Yet if the archaic terms are retained we will have difficulty putting what we read into its proper context. Until it is interpreted for us into its roughly equivalent modern terms we will have no idea what a shekel is. Yet, once we assign a modern value to the shekel we link the ancient currency to our current problems of inflation and monetary devaluation. By the same token if we tie ancient locations to their modern counterparts we may actually relocate some of them by great distances due to the difficulty in certainly identifying geographic locations that are at least several thousand years in the past.
It is also difficult to place a definite meaning on some terms such as the cubit. There are at least three different lengths assigned to the cubit (eighteen, twenty-one, and thirty-six inches) which makes it almost impossible to understand how big Noah built the Ark or how large was Solomon's Temple until we determine which cubit was in use at the time or referred to in the narrative. Once we are aware which methods the translators of our favorite study Bible have used in their work we can begin to better understand what that translation is telling us.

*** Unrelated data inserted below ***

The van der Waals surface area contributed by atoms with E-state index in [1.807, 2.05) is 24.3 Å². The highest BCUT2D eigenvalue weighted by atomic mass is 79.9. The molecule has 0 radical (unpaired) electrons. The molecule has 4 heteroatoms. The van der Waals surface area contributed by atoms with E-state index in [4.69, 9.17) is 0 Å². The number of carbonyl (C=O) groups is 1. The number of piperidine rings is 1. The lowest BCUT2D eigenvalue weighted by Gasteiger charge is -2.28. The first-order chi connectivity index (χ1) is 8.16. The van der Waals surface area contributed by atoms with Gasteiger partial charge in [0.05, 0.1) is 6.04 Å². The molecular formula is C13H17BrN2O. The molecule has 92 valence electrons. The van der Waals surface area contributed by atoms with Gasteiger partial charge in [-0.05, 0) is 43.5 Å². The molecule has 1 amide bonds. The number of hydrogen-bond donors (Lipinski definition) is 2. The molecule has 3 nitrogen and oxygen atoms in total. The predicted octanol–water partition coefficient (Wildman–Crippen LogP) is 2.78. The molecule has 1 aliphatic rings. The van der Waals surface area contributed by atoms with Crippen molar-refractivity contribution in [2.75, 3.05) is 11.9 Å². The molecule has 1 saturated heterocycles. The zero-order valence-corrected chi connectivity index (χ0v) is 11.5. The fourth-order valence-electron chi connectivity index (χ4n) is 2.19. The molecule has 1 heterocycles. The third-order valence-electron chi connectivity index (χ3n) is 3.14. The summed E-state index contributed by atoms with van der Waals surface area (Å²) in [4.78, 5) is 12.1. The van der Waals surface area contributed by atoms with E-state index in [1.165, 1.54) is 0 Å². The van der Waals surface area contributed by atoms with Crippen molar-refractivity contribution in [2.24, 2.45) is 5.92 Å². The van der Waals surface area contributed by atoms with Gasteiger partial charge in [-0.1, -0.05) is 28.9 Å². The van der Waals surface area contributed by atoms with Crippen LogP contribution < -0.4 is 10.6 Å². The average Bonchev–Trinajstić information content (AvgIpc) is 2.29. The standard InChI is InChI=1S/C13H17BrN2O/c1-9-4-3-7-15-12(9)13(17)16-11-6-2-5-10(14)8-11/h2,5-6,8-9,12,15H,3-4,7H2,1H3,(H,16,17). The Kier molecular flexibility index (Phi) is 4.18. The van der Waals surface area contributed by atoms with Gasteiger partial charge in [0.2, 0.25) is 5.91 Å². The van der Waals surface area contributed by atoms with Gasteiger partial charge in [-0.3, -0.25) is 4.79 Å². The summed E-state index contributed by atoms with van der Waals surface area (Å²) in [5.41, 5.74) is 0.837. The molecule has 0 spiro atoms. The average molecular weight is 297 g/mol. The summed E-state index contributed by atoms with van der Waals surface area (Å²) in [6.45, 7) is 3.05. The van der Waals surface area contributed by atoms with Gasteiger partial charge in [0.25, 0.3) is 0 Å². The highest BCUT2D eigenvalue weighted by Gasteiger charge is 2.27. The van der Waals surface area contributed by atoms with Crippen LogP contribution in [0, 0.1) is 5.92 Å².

There can often be a temptation to delve at depth into the original languages of the Bible, especially during teaching sessions, in the belief that this will result in a better understanding of the Bible than is otherwise possible from a translation. While I believe that there is merit to this practice, I also believe that it can be taken to the extreme; to the point that the translation itself is viewed as an unreliable alternative to the original manuscripts. The problem with this extremism is that it could lead people to believe that the translation is untrustworthy and that, to be a true Bible scholar, one must learn the languages that the writers of the Bible themselves used. While certain nuances of one language cannot be accurately translated into an other language; in general we must trust that the translators made decisions that were guided by God as they were choosing how to translate the Bible to more modern languages. In most of the cases that I have encountered in my study of the English Bible (I will not say all cases) the English translation has been of so satisfactory a quality that the there has been negligible benefit from going back to the original languages.